The CBA should also develop an evaluation system for referees. Monitor their progress during the regular season and choose the top referees to officiate playoff games. If a referee makes careless mistakes that affect the outcome of a game, then punish him like other leagues do. By doing nothing, referees do not learn from their mistakes.
If the league can punish players for infractions, then referees should be given equal treatment.
3) Follow the example of the Euroleague and expand the FIBA Asia Champions Cup to a league format
The basketball version of the UEFA Champions League has proven popular in Europe as some of the top teams ranging from Barcelona to CSKA Moscow compete in the league annually. It provides some of Europe’s top players, as well as foreign imports, quality competition that they may not always get from teams in their domestic leagues.
Currently, FIBA Asia organizes a Champions Cup tournament that invites some of the top teams on the continent. While it is a rather commendable effort on the part of the officials, the tournament can be improved by inviting the top club teams from China, South Korea, Japan and other Asian nations. Add in clubs from Australia and New Zealand (FIBA Oceania representatives) and an expanded format of the club competition can be very strong.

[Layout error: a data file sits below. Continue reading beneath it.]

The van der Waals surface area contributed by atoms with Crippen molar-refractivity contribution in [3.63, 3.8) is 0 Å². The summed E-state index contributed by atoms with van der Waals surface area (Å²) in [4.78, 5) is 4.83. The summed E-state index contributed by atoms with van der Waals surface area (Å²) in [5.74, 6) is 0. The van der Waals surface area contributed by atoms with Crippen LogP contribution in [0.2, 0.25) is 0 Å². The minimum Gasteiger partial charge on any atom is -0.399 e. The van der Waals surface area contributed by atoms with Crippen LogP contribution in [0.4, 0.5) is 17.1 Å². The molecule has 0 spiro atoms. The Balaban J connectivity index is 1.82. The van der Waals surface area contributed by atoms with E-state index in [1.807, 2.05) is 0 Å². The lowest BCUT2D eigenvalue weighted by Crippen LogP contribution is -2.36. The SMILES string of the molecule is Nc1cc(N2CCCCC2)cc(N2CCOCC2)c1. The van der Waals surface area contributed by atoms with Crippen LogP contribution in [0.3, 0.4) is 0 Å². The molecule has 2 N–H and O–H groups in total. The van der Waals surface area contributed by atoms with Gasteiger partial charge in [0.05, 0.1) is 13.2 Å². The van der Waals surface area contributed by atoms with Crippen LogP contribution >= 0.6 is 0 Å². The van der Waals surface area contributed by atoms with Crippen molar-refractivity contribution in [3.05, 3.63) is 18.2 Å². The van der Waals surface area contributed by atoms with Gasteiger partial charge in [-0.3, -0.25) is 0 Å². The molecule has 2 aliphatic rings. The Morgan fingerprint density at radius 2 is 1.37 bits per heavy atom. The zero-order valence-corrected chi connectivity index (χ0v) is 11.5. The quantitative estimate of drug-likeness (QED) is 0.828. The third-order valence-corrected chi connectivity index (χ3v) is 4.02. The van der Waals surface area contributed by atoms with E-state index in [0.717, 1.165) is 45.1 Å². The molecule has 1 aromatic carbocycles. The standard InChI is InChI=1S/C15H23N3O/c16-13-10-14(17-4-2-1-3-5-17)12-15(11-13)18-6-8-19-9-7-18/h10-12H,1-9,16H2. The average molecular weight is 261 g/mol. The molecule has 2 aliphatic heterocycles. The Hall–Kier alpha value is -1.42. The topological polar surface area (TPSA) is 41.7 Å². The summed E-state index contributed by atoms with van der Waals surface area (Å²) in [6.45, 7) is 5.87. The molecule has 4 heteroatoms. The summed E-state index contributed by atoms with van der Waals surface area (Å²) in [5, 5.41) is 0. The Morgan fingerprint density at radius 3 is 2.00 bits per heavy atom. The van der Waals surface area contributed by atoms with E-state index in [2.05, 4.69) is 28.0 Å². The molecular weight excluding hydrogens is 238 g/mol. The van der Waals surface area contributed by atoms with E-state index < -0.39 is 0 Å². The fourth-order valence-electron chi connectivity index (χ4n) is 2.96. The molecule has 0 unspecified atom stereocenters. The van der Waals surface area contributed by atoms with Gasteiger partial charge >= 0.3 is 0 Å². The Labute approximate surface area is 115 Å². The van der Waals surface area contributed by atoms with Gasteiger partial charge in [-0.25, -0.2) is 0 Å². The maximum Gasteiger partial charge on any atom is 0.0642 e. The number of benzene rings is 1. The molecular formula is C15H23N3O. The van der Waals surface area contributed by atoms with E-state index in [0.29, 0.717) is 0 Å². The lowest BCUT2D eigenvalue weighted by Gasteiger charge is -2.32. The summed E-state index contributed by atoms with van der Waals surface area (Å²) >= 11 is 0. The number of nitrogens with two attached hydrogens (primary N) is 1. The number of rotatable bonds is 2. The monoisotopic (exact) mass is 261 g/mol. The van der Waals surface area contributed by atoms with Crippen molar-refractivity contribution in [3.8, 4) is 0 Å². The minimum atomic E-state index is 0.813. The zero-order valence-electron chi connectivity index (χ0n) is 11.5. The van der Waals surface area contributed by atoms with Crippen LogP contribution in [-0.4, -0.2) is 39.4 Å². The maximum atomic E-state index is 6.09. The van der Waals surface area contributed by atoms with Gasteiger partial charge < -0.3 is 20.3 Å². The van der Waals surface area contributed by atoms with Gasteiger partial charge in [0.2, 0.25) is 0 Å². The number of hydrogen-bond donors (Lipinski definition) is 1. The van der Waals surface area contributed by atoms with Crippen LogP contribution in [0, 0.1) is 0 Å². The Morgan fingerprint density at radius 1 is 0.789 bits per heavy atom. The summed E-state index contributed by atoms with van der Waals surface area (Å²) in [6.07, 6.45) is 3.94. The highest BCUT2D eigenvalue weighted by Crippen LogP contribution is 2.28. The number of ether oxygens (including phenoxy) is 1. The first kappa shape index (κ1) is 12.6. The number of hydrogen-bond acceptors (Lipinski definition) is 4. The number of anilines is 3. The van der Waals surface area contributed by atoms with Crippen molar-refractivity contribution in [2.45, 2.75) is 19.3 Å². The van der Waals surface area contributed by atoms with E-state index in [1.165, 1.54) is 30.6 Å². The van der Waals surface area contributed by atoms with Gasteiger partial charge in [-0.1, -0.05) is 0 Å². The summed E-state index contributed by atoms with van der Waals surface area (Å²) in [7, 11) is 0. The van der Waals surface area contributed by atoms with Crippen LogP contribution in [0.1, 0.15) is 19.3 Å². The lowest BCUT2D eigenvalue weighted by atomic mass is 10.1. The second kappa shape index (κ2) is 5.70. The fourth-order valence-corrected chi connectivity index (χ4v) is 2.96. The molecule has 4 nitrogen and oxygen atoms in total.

This can only help Chinese basketball players as they will get a chance to challenge themselves and enhance their skills against competition outside of their own domestic league. In addition, an expanded FIBA Asia club competition is going to attract fans as they will be attracted by visiting teams they don’t normally see.
An Asian Champions League for basketball can work in this region, but it will take basketball officials in China and other nations to get it up and running.
(Part 2 to be posted next week)
- NBA owners’ dual wants put more games in jeopardy
- Yao’s Retirement Forces China to Rethink Basketball System
- NBA Lockout: Why the NBA Is a Lock To End the Lockout Soon
- If I Ruled the (NBA) World